It was 5 p.m. when Scott whispered there was a deer walking up behind us.  Fortunately, I'd opened that window for air circulation as it was hot, not really expecting much movement back that way.  But sure enough, two antlerless deer were walking virtually the same path we'd taken to get the blind.

Immediately, Scott's breathing and heart rate escalated as I tried to get him to slowly stand up and turn to see if he couldn't pull it off.  The lead doe knew something wasn't quite right and started to veer off stomping her foot.  I told Scott he'd have to hurry as the jig was almost up.  We got the .243 rifle out the window and Scott settled in.  The doe started walking and I grunted to get it to stop and it did.  I barely got the words out "Okay, take your time and shoot when you're ready and remember where to aim."


At the shot, the doe mule-kicked and took off  to the North and disappeared from sight 100 yards away or so.

"Did I get it?" Scott asked.

I told him the shot looked good and the deer's response was encouraging but we'd give it 30 minutes or so.  It was 5:01 p.m.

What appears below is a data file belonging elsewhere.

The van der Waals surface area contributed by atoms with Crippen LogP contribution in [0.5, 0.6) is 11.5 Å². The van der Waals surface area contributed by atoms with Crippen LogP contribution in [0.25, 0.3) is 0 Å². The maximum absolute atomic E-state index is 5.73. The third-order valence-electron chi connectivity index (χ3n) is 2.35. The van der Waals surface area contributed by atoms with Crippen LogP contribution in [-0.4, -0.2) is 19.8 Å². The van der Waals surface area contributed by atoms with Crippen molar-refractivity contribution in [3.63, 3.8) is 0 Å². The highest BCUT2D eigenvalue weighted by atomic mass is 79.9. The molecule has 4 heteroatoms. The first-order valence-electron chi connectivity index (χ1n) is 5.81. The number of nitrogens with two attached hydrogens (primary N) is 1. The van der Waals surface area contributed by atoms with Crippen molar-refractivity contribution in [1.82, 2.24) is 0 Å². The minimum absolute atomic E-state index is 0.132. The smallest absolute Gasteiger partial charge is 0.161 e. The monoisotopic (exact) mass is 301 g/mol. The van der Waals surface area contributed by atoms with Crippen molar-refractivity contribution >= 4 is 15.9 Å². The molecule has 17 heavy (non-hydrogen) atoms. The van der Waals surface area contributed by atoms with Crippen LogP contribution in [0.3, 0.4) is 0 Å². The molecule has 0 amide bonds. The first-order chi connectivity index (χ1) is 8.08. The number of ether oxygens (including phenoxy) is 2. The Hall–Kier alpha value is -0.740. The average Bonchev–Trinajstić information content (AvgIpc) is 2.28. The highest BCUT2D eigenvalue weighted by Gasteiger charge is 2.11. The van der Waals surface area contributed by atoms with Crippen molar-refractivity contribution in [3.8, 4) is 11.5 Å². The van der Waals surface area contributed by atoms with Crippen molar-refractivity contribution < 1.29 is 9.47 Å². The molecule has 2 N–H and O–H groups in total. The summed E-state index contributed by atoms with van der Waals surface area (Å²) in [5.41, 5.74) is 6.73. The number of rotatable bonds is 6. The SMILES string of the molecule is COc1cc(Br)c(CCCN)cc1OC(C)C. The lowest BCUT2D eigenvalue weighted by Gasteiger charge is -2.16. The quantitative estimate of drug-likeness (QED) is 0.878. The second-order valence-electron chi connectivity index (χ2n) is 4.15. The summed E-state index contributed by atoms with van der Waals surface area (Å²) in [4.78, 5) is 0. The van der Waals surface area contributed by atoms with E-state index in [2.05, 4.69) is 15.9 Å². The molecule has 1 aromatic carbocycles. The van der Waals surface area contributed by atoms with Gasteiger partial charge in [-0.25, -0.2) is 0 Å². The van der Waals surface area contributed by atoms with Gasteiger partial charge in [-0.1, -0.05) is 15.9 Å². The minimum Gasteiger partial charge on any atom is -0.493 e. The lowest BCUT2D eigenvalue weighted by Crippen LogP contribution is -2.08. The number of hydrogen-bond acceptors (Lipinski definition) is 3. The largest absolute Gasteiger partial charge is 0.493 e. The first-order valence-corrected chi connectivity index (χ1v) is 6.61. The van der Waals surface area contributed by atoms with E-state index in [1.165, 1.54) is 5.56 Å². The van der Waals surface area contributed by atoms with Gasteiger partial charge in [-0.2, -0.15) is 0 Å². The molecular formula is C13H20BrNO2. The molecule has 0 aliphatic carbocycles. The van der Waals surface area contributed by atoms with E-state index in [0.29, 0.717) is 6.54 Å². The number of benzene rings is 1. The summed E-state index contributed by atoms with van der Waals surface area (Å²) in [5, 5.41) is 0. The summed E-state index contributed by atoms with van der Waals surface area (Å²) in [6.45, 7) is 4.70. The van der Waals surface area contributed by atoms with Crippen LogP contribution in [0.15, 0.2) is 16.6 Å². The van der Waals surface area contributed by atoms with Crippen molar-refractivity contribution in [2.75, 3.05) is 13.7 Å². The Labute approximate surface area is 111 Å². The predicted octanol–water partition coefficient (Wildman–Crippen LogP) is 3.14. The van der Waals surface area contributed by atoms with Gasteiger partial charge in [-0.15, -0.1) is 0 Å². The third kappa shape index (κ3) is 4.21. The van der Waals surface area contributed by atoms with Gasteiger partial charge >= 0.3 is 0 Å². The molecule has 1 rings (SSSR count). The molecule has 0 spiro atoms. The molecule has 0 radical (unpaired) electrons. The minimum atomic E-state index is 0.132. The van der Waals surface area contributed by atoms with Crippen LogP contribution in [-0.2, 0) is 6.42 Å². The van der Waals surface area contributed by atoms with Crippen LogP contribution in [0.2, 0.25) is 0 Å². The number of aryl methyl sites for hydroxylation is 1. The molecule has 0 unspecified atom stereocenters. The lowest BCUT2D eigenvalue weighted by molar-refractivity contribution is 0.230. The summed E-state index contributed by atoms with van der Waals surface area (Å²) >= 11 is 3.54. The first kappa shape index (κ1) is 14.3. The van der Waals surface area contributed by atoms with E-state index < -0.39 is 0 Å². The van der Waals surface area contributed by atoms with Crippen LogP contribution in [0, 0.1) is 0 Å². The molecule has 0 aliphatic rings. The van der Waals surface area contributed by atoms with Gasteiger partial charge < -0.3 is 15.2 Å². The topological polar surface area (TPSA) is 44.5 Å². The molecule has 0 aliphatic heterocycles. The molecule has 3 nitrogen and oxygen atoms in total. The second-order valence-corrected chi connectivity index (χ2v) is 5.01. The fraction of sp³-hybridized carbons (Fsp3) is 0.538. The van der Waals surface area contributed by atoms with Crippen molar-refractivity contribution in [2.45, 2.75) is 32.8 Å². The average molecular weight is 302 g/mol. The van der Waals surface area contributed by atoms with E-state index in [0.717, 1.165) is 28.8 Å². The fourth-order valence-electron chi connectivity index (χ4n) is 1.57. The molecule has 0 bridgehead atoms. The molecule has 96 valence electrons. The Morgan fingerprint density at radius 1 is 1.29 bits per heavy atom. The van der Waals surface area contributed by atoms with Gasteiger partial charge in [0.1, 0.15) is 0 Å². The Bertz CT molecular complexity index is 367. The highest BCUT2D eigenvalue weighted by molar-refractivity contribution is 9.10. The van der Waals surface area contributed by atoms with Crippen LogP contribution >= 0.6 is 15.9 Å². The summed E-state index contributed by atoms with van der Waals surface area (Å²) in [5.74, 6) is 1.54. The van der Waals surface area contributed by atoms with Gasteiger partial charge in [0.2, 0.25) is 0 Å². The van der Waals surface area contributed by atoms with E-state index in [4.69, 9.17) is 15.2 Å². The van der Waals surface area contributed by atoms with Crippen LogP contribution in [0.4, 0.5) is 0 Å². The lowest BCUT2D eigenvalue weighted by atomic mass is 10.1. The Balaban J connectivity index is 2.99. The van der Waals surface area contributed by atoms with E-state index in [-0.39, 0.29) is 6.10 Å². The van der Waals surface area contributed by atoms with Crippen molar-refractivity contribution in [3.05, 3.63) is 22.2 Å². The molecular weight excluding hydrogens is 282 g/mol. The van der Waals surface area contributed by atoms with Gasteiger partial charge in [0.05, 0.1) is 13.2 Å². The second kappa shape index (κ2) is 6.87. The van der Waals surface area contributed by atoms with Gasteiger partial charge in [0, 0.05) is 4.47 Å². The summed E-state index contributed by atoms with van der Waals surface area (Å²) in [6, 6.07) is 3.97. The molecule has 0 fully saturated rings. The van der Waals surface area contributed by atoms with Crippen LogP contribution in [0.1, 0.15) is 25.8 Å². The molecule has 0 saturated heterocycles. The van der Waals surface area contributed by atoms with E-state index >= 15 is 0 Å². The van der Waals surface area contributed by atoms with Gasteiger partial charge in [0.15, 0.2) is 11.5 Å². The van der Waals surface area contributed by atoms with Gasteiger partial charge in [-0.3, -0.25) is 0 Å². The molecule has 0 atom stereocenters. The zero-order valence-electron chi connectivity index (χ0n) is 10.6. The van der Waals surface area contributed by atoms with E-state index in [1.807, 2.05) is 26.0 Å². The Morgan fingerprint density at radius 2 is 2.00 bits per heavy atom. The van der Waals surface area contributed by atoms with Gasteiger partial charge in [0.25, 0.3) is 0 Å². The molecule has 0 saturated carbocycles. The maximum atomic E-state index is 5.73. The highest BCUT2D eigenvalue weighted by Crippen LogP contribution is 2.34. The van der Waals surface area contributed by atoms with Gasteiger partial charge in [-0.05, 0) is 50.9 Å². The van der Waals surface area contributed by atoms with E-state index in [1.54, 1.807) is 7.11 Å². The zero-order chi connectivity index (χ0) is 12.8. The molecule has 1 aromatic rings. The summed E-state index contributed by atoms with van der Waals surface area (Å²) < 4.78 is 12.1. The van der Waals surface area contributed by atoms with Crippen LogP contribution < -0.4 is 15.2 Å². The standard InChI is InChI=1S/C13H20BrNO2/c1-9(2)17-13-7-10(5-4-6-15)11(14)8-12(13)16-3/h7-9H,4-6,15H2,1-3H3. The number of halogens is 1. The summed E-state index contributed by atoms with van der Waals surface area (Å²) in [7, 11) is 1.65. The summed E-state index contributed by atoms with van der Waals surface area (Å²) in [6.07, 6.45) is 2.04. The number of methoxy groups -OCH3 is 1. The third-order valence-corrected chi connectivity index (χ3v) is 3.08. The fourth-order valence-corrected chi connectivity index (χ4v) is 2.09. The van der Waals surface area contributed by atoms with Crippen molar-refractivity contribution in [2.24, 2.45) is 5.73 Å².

A few minutes later our tower blind began to shake for a couple seconds.

"You feel that?" Scott asked.

"Yeah, what the heck was it?" I asked

"Earthquake," Scott said.  "We have them all the time."

"Really?" I said. 

Sure enough, at 5:07 p.m. Saturday evening officials reported an earthquake of 3.7 on the Richter Scale in that area and others overnight. 

Knowing we'd need a little daylight to track, and thinking of some of the places I wouldn't want to be in an earthquake, we eased down the ladder about 5: 30 p.m. and took up the trail where I last saw the deer.

I had just found the tiniest speck of blood when Scott calmly says, "There's a rattlesnake."

"Really?" I asked fully expecting to turn around and see a gopher snake or some other non-venomous reptile.